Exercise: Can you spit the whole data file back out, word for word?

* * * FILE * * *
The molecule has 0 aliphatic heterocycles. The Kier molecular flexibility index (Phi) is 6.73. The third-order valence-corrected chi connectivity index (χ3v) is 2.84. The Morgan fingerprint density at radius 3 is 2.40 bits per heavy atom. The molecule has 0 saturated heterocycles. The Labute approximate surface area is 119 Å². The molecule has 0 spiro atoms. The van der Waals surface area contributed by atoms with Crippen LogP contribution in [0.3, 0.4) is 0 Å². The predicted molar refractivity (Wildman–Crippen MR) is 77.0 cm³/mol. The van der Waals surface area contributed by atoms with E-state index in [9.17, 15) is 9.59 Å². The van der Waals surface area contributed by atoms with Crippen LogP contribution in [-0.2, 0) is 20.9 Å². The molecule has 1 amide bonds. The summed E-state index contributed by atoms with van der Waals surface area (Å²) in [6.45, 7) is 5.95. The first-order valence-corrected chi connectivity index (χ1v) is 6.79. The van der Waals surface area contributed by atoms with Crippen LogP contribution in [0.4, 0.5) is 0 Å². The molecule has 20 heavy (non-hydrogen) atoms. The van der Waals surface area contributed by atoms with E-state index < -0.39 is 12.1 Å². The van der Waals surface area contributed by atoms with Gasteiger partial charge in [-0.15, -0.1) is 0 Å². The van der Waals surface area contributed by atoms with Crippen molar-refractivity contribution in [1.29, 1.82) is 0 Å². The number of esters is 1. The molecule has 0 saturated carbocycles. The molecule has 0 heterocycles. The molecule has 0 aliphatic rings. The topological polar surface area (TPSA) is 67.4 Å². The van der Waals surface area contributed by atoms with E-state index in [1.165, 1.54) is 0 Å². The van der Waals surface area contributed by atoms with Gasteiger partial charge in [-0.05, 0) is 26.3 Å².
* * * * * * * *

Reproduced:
The molecule has 0 aliphatic heterocycles. The Kier molecular flexibility index (Phi) is 6.73. The third-order valence-corrected chi connectivity index (χ3v) is 2.84. The Morgan fingerprint density at radius 3 is 2.40 bits per heavy atom. The molecule has 0 saturated heterocycles. The Labute approximate surface area is 119 Å². The molecule has 0 spiro atoms. The van der Waals surface area contributed by atoms with Crippen LogP contribution in [0.3, 0.4) is 0 Å². The predicted molar refractivity (Wildman–Crippen MR) is 77.0 cm³/mol. The van der Waals surface area contributed by atoms with E-state index in [9.17, 15) is 9.59 Å². The van der Waals surface area contributed by atoms with Crippen LogP contribution in [-0.2, 0) is 20.9 Å². The molecule has 1 amide bonds. The summed E-state index contributed by atoms with van der Waals surface area (Å²) in [6.45, 7) is 5.95. The first-order valence-corrected chi connectivity index (χ1v) is 6.79. The van der Waals surface area contributed by atoms with Crippen LogP contribution in [0.4, 0.5) is 0 Å². The molecule has 20 heavy (non-hydrogen) atoms. The van der Waals surface area contributed by atoms with E-state index < -0.39 is 12.1 Å². The van der Waals surface area contributed by atoms with Gasteiger partial charge in [-0.15, -0.1) is 0 Å². The van der Waals surface area contributed by atoms with Crippen molar-refractivity contribution in [1.29, 1.82) is 0 Å². The number of esters is 1. The molecule has 0 saturated carbocycles. The molecule has 0 heterocycles. The molecule has 0 aliphatic rings. The topological polar surface area (TPSA) is 67.4 Å². The van der Waals surface area contributed by atoms with E-state index in [1.165, 1.54) is 0 Å². The van der Waals surface area contributed by atoms with Gasteiger partial charge in [-0.05, 0) is 26.3 Å².